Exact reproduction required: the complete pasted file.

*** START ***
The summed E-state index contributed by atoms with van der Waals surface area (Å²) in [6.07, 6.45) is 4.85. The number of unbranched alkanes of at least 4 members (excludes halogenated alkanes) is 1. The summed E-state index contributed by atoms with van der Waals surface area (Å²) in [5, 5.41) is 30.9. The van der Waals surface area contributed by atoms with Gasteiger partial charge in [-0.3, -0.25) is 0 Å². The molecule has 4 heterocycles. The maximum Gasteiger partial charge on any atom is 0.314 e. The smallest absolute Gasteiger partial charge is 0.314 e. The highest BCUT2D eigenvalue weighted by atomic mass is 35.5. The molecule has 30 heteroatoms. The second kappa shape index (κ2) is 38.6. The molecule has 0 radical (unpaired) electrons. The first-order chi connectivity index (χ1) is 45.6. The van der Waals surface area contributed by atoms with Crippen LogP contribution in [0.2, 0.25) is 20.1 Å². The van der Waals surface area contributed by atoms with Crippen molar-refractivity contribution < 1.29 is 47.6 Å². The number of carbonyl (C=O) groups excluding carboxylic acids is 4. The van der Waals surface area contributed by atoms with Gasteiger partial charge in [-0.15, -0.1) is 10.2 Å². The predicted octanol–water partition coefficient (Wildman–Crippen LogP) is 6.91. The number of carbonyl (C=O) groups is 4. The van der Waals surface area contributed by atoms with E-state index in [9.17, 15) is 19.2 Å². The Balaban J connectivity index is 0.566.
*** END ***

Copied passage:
The summed E-state index contributed by atoms with van der Waals surface area (Å²) in [6.07, 6.45) is 4.85. The number of unbranched alkanes of at least 4 members (excludes halogenated alkanes) is 1. The summed E-state index contributed by atoms with van der Waals surface area (Å²) in [5, 5.41) is 30.9. The van der Waals surface area contributed by atoms with Gasteiger partial charge in [-0.3, -0.25) is 0 Å². The molecule has 4 heterocycles. The maximum Gasteiger partial charge on any atom is 0.314 e. The smallest absolute Gasteiger partial charge is 0.314 e. The highest BCUT2D eigenvalue weighted by atomic mass is 35.5. The molecule has 30 heteroatoms. The second kappa shape index (κ2) is 38.6. The molecule has 0 radical (unpaired) electrons. The first-order chi connectivity index (χ1) is 45.6. The van der Waals surface area contributed by atoms with Crippen LogP contribution in [0.2, 0.25) is 20.1 Å². The van der Waals surface area contributed by atoms with Crippen molar-refractivity contribution < 1.29 is 47.6 Å². The number of carbonyl (C=O) groups excluding carboxylic acids is 4. The van der Waals surface area contributed by atoms with Gasteiger partial charge in [-0.15, -0.1) is 10.2 Å². The predicted octanol–water partition coefficient (Wildman–Crippen LogP) is 6.91. The number of carbonyl (C=O) groups is 4. The van der Waals surface area contributed by atoms with E-state index in [9.17, 15) is 19.2 Å². The Balaban J connectivity index is 0.566.